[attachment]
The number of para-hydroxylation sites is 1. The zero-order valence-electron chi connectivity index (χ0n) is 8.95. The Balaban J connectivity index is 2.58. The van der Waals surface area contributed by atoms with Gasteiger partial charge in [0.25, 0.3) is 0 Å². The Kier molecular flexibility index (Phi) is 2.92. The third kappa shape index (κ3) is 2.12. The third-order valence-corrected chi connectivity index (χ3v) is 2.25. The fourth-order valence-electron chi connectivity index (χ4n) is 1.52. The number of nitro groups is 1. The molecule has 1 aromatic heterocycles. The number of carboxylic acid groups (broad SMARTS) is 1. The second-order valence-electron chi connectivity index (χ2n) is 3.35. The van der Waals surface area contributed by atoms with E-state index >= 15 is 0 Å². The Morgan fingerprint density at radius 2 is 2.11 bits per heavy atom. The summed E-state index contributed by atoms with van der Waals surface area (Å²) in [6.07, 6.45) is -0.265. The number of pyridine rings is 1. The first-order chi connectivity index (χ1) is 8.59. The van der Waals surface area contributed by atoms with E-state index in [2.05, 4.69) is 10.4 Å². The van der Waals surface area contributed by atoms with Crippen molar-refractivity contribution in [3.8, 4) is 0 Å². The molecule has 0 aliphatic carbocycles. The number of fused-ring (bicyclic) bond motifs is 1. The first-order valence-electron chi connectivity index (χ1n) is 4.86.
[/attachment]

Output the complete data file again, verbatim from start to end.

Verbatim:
The number of para-hydroxylation sites is 1. The zero-order valence-electron chi connectivity index (χ0n) is 8.95. The Balaban J connectivity index is 2.58. The van der Waals surface area contributed by atoms with Gasteiger partial charge in [0.25, 0.3) is 0 Å². The Kier molecular flexibility index (Phi) is 2.92. The third kappa shape index (κ3) is 2.12. The third-order valence-corrected chi connectivity index (χ3v) is 2.25. The fourth-order valence-electron chi connectivity index (χ4n) is 1.52. The number of nitro groups is 1. The molecule has 1 aromatic heterocycles. The number of carboxylic acid groups (broad SMARTS) is 1. The second-order valence-electron chi connectivity index (χ2n) is 3.35. The van der Waals surface area contributed by atoms with E-state index >= 15 is 0 Å². The Morgan fingerprint density at radius 2 is 2.11 bits per heavy atom. The summed E-state index contributed by atoms with van der Waals surface area (Å²) in [6.07, 6.45) is -0.265. The number of pyridine rings is 1. The first-order chi connectivity index (χ1) is 8.59. The van der Waals surface area contributed by atoms with E-state index in [2.05, 4.69) is 10.4 Å². The van der Waals surface area contributed by atoms with Crippen molar-refractivity contribution in [3.8, 4) is 0 Å². The molecule has 0 aliphatic carbocycles. The number of fused-ring (bicyclic) bond motifs is 1. The first-order valence-electron chi connectivity index (χ1n) is 4.86.